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smiling real estate investor on laptop overseeing remote property inspection

[Jump To: 3 Methods For Remote Property Inspection]

In the ever-evolving world of real estate investing, remote property inspections have emerged as a valuable tool for investors looking to expand their portfolios across state lines or even countries. 

As a virtual wholesaler or investor interested in getting a property inspected, it's essential to understand the benefits and risks associated with this innovative approach. 

This post will explore why real estate investors need to conduct remote property inspections, the risks involved, effective methods for handling them, and a cost comparison for inspecting properties remotely.


Unlocking New Deals With Remote Property Inspections

Real estate investors are always on the hunt for great deals, and if you’re armed with investing software like Realeflow, you may end up finding killer deals in different states or parts of the country. Traveling to inspect properties can be both time-consuming and costly (more on that in the comparison below), which makes remote property inspections an attractive alternative. 

By conducting remote inspections, investors can:

  • Save time and money on travel expenses
  • Access a wider range of investment opportunities
  • Make faster decisions based on real-time information
  • Maintain a competitive edge in an ever-changing market
  • Develop an investment strategy that is more adaptable to changing market conditions
  • Utilize technology to their advantage, ultimately streamlining the investment process


Treading Carefully: The Risks of Remote Property Inspections

investor holding magnifying glass over miniature house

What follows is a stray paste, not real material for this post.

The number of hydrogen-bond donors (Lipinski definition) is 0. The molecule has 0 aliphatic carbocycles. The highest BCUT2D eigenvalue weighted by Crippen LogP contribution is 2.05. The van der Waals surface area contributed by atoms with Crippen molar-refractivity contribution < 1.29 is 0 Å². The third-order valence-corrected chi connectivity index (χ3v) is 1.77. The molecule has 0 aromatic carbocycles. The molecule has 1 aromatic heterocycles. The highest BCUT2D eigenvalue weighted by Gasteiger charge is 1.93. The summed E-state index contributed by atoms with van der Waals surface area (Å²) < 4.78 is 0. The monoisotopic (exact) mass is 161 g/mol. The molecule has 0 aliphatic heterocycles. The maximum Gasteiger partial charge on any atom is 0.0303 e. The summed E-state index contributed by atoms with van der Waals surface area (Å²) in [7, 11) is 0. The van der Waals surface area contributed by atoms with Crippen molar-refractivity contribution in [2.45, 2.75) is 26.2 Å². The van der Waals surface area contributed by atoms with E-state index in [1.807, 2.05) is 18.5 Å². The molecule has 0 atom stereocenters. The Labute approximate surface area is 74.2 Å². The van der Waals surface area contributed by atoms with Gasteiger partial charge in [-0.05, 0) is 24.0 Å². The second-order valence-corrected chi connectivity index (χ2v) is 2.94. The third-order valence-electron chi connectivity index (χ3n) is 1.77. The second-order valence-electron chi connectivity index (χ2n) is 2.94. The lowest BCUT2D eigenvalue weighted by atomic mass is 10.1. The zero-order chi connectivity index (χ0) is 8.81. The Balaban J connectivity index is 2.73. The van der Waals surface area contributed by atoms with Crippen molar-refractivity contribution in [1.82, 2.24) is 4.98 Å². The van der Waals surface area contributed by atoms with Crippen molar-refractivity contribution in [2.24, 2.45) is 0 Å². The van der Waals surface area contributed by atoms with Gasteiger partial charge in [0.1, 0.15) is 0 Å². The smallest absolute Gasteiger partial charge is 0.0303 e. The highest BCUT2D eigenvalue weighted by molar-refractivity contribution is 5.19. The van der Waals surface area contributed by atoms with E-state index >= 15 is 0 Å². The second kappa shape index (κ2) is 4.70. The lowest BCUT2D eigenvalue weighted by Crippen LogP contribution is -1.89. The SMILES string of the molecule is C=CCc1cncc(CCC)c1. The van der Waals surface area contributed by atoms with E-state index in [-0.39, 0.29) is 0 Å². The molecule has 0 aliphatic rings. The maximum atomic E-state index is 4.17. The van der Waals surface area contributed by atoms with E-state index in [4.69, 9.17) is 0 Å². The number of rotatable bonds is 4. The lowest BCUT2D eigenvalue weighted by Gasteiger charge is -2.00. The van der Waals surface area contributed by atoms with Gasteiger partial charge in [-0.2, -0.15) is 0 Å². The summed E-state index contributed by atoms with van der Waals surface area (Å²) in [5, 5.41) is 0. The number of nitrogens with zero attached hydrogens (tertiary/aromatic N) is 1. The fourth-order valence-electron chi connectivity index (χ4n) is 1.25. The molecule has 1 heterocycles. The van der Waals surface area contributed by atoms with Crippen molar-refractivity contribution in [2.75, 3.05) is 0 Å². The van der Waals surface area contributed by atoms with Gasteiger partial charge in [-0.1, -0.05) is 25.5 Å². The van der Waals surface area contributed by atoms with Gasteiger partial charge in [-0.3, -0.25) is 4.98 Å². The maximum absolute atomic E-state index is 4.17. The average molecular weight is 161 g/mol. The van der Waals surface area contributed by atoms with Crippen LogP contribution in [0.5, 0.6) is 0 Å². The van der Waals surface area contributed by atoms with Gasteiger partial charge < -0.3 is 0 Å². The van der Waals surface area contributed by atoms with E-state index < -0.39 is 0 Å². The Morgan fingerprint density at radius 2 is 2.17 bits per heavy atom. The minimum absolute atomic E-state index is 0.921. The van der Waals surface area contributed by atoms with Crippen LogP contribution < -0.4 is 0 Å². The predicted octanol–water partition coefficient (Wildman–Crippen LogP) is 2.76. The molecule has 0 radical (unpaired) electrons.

Alright - not to burst your bubble, but remote property inspections also come with risks that investors need to be aware of. The primary concerns include:

  • Inaccurate or incomplete information about the property
  • Difficulty in detecting structural, mechanical, or environmental issues
  • Reliance on third-party opinions or data, which can be biased
  • Miscommunication or misunderstanding due to limited in-person interaction
  • The possibility of fraudulent or misleading information
  • Limited ability to assess the surrounding neighborhood and local market conditions


Three Effective Methods For Remote Property Inspections

When it comes to handling remote property inspections, investors have three main options, each with its own set of pros and cons. In this section, we will not only discuss these methods but also provide a cost comparison for a real-life scenario where an investor from Columbus, OH, finds four potential investment properties in Omaha, Nebraska.

Method 1: Partner With Another Investor Who Can Be Your Boots On The Ground


  • Leverage the expertise of a local investor who knows the market
  • Potentially lower costs compared to hiring a professional inspector
  • Establish a long-term, mutually beneficial relationship
  • Access to local resources, such as contractors and suppliers
  • Opportunity to learn from the partner's experiences and insights


  • Reliance on the partner's judgment, which may be subjective
  • Potential conflicts of interest if the partner is also a competitor
  • Limited control over the inspection process
  • Risk of misaligned investment goals or priorities
  • Difficulty in verifying the partner's expertise or track record

Method 2: Hire a Property Inspector to Visit the Property

property inspectors on-site looking over notes on property


  • Obtain a comprehensive, unbiased assessment of the property
  • Access to a professional's expertise and knowledge
  • Legally binding inspection report for added protection